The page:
1. Thank you. I am deeply humbled. This one was not the easiest to write, but it came out very well.

    1. It's my new favorite of the series!

    2. Drew: I've only read the portions of the book regarding four decisions but I fully concur with this review based on what I have read. The determination of plausible options is clearly well thought-out and the analysis of results is thorough and convincing. As we have discussed, Shiloh is in some respects a challenging battle for this series at the tactical level. I have all the books in this series and I agree - this is at the top of the list with the Fredericksburg book, in my opinion.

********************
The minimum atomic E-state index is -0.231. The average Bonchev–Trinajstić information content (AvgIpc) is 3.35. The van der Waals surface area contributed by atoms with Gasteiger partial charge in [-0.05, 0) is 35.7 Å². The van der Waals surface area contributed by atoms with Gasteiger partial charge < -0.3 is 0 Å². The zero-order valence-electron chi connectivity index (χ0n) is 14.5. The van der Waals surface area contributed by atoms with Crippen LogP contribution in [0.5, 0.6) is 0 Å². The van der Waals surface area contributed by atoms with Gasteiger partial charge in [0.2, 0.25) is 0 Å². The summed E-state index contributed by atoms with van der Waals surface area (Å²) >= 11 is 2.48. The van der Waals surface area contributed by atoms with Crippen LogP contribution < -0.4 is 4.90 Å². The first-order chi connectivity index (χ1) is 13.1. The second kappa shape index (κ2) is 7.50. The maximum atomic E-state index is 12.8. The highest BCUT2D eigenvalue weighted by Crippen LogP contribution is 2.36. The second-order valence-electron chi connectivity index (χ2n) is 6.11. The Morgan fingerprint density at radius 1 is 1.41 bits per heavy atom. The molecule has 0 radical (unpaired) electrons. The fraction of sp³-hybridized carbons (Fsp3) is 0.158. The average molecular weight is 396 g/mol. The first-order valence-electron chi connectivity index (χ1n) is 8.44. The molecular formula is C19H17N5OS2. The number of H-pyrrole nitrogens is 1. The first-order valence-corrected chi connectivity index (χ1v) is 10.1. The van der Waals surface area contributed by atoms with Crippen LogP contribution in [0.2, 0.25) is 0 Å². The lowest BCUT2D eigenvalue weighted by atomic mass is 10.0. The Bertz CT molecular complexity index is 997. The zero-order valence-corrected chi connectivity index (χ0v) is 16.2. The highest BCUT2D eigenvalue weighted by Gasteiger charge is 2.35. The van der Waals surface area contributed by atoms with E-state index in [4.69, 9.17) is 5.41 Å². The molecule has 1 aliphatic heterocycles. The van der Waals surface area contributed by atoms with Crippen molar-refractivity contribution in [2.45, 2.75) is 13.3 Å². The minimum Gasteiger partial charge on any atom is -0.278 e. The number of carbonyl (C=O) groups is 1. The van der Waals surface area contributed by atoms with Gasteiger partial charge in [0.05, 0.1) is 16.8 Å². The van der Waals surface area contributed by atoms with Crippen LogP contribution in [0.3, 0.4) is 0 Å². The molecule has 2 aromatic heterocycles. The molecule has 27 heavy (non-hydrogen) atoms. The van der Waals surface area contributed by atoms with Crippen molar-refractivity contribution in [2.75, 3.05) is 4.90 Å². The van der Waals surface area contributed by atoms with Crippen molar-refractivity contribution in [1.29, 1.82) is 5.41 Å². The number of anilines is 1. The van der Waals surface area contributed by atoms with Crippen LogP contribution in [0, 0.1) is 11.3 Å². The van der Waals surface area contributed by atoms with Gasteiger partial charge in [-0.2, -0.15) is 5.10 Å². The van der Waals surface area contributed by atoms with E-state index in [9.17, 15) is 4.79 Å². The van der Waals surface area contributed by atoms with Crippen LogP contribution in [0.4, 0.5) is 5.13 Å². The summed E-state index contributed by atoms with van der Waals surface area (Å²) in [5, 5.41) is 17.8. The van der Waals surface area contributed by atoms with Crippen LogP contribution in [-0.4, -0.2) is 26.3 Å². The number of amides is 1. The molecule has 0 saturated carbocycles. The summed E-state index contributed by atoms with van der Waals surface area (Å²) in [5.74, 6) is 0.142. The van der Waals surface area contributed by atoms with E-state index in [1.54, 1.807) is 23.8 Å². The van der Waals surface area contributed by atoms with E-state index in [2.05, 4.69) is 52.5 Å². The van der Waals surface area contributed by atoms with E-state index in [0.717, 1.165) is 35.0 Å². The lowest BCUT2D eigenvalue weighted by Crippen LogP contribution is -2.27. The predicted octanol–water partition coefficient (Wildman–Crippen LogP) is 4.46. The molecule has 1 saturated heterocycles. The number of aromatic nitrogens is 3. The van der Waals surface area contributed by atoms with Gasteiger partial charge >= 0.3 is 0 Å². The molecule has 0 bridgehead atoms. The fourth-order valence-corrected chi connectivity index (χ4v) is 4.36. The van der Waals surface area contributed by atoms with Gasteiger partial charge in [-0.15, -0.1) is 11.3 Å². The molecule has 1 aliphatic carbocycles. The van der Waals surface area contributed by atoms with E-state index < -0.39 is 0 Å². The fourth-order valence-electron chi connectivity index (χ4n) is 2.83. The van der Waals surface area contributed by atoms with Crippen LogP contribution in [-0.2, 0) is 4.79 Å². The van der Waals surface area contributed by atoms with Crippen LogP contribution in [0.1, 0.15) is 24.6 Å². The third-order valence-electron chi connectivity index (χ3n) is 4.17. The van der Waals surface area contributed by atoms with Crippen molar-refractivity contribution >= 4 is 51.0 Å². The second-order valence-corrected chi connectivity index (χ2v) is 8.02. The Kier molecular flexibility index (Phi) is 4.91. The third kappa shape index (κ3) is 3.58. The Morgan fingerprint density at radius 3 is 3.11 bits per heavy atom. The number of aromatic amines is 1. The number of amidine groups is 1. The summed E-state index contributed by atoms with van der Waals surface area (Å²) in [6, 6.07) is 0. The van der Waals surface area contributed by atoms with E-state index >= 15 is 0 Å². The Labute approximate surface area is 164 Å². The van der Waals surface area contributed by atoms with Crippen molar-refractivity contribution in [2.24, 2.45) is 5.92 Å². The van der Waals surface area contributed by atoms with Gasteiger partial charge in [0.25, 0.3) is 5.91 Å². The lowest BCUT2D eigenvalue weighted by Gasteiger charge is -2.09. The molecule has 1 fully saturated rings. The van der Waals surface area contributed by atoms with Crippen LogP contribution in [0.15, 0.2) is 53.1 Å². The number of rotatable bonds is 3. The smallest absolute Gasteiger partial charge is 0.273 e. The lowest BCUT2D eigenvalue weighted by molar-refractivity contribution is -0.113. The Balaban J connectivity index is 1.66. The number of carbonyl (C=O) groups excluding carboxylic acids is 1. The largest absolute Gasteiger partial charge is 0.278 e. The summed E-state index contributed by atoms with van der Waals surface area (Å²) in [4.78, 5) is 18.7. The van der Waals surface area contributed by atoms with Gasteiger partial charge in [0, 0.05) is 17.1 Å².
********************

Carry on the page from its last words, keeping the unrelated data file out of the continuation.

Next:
3. Good to know, John. I never did get the Fredericksburg volume. It looks like it came out during a time when many publishers still had their physical review copy mailings curtailed or in suspension.

  2. Looks great for an old Shiloh buff. Thanks for the excellent review.